Merry Christmas from our RV Home to Yours – Full-Time RV Life


rvchristOur miniature dashboard tree is decorated with red bows and multi-colored glitter ornaments with a small nativity nearby.  I’ve made the kids’ favorite white chocolate pretzel mix, the puppy chow (not for puppies–Chex with chocolate, peanut butter, and powdered sugar), and peppermint bark.  The cookie dough ingredients are ready to be baked before the kids arrive in the next few days.  The ham is in the fridge and I’m as prepared as possible for the meal preparation.  I’m waiting on two more packages, but the rest of the presents are wrapped and ready to go.  All three daughters will be together this Christmas–a rare occurrence–so it should be a perfect holiday.  Reservations are made for our Christmas Eve Eve tradition at our favorite Italian restaurant, and we have plans to visit the drive-through Christmas light display (slide show below).  I’ve made a valiant effort to make things festive and I’m determined to get through the holidays as lighthearted as possible for my family.

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There’s only one hitch, it’s a going-through-the-motions thing and not a heart-felt love for the holiday season.   I’ve perfected the fake-it-’til-you-make it Christmas cheer while trying to hide underlying sadness.  I remember Christmas mornings as a small child and how wonderful it was to get my favorite toy from Santa.  My grandparents always hosted Christmas Eve.   I sat close to my beloved grandfather opening gifts while munching on Christmas cookies.  Those memories are near and dear and probably the last I remember with a full heart of joy.  Our family had a string of tragedies, starting with the sudden loss of my grandfather and several young family members in the years to follow.  With each traumatic loss came a profound sadness.  It was hard to get in the spirit of the holiday.  The gifts rang hollow and family gatherings gradually dwindled.

It’s not a matter of dwelling too much in the past or being overly cognizant of the losses, the heart comes to a place where it accepts and moves on.   The constant stimuli of love, peace, joy, family and friends, gatherings, parties, etc., can exacerbate or enhance the melancholy in the hearts of people susceptible to the holiday blues.  I’m extremely blessed to have a family who understands my emotional moods around the holidays and accept my snappish bursts of temper and immediate apologies with understanding.  They go with the flow if I’m crying one minute and laughing the next.  I have people who love me and know the reasons behind my holiday moodiness.  Many people do not have a solid support system with the feeling of family or community.  The season of peace and joy can be the loneliest time of year.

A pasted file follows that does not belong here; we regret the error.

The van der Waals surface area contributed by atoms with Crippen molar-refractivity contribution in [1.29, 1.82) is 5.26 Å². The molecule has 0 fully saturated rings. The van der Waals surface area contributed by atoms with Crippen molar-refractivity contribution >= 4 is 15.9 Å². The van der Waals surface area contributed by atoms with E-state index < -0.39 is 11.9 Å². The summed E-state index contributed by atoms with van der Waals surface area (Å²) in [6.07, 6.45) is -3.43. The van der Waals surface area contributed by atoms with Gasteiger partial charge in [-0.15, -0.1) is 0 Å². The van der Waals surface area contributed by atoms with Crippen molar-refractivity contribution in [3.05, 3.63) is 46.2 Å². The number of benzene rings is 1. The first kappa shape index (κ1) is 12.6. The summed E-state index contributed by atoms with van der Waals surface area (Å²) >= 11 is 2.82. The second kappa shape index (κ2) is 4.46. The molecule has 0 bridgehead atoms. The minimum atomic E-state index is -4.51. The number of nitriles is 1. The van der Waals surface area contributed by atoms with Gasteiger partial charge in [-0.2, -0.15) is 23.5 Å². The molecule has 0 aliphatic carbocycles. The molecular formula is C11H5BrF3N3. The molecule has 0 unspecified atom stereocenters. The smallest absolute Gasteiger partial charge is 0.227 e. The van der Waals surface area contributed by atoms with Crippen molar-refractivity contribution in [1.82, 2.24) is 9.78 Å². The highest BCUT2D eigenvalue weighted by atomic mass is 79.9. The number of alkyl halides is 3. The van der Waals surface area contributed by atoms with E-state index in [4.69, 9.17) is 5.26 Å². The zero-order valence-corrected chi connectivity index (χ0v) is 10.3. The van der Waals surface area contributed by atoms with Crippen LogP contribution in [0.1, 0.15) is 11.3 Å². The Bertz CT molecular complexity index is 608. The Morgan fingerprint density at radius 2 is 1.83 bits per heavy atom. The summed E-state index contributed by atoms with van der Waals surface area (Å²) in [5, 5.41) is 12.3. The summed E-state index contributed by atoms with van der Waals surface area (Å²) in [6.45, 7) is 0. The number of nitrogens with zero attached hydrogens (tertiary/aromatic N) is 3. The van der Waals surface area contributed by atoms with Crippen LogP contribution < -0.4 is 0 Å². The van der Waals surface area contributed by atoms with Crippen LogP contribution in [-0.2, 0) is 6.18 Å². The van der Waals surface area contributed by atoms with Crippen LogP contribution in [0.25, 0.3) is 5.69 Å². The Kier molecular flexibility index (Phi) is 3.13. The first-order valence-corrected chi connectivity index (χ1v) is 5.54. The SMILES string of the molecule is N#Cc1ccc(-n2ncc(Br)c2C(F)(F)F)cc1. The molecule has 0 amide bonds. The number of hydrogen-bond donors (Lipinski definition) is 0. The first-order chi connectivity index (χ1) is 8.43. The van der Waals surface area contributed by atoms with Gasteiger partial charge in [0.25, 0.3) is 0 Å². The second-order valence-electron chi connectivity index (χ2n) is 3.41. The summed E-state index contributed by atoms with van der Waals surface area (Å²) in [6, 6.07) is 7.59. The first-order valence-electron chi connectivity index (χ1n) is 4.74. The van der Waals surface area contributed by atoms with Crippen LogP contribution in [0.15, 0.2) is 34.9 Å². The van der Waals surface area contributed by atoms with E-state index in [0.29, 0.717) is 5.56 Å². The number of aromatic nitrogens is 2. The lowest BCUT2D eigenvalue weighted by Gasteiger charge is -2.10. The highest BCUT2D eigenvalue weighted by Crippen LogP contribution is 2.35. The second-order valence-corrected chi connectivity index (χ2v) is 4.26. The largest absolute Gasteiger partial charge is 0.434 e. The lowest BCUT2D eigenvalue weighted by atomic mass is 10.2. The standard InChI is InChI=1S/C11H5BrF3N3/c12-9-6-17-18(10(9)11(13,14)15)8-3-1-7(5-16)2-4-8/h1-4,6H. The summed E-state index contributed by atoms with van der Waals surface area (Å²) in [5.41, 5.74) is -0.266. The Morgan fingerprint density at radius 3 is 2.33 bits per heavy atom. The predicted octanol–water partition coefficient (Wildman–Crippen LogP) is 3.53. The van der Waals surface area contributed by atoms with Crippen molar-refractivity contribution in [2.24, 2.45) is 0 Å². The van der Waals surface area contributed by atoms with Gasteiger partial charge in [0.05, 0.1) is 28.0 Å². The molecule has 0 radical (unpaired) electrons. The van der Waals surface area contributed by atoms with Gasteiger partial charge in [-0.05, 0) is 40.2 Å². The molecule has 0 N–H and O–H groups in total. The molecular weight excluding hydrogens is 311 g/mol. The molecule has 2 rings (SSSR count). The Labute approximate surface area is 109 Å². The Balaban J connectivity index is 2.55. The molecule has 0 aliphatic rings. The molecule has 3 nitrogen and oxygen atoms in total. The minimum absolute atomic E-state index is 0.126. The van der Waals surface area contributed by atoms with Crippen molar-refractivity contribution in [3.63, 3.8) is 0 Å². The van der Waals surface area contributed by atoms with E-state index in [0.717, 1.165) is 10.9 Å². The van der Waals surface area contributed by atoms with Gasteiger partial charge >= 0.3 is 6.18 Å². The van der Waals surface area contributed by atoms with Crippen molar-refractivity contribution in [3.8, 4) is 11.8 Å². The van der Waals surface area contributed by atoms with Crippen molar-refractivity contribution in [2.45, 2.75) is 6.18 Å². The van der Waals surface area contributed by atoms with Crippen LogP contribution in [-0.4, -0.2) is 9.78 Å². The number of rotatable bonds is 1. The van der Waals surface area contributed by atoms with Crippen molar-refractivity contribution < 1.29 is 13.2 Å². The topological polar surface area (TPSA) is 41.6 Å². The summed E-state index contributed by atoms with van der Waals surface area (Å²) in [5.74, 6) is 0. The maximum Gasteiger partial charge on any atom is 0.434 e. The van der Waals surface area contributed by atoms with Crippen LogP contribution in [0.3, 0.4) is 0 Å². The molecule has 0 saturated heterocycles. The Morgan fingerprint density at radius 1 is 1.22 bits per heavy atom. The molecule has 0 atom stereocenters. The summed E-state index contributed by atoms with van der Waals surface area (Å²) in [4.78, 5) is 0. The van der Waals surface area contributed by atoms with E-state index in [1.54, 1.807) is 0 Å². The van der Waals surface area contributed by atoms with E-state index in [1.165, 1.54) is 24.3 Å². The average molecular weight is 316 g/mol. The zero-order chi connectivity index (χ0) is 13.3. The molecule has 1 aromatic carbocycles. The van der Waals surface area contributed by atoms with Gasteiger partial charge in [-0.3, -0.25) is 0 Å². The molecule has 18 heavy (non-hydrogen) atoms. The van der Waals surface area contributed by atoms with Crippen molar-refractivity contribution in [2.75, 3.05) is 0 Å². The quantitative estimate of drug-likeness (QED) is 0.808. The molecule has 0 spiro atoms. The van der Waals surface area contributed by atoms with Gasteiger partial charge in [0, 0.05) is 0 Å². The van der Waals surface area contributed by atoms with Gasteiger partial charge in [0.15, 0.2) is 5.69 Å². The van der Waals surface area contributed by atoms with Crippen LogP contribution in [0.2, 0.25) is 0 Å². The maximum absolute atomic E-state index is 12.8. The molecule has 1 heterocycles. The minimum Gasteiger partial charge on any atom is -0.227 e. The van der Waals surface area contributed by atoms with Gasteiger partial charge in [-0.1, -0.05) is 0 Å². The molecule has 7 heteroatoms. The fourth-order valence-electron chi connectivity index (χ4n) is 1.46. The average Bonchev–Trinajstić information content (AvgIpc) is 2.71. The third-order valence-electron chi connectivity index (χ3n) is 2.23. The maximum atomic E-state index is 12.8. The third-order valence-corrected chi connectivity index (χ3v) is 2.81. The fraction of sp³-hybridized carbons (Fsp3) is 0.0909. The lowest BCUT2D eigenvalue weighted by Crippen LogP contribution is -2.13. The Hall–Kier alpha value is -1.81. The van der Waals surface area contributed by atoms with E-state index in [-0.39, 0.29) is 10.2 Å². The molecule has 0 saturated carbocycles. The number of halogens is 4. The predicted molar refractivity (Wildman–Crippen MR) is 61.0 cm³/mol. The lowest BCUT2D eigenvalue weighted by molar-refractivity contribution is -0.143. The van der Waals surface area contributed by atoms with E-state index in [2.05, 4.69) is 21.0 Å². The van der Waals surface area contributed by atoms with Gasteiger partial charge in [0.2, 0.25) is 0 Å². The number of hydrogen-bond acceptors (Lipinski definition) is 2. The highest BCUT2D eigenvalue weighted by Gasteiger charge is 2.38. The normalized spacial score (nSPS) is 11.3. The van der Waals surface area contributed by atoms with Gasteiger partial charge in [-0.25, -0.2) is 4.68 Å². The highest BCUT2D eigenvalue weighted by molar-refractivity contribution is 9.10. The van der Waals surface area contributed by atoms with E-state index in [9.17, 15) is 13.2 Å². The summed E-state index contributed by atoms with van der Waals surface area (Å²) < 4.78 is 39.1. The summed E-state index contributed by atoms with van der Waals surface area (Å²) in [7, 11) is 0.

I’ve learned to shift my focus from Christmases past to Christmas present.  I am going to enjoy the time with my family and marinate in their exuberance for the season.  It’s their love that lifts my spirits and makes the emotions of the season easier to navigate.

Please, reach out to someone who may be lonely or could be struggling with the holiday sensory overload.  Don’t try to force the joy of the season on them, just accept them where they are.  Let them know they are loved and understood.  Even though high spirits may not be returned, people will always remember kindness.

It’s my wish every single person reading this has the amazing blessings of love of family, acceptance of who we are, and hope in the wonderful adventures the new year will bring.

Random Bits of Trial and Error wishes you a blessed and merry Christmas and a happy new year filled with experiences outside of the comfort zone.

Love from my heart,


  1. Dawn, you truly are my sister! I have been sad for many years around Christmas! Until this year! I have many people(5) fighting for their lives! One in particular, friend/coworker, is fighting for tomorrow. I am healthy, loved and have what I need and decided this year will be different and it is! I am healthy and the odds are good, I will be here and I will embrace everyday to its fullest! I love your blogs, heart and spirit! Hang in there! Love you and Mike with all my heart! I need lots of pics of all of my beautiful nieces!

  2. I’m so sorry for your losses and the sadness. Christmas can be complicated. You want to be cheery but there’s an emptiness when you’re missing people. I pray for you that this year, with all your daughters together, you can let the pain fall away and be healed by fullness of your family, all brought together by you. Blessings to you all.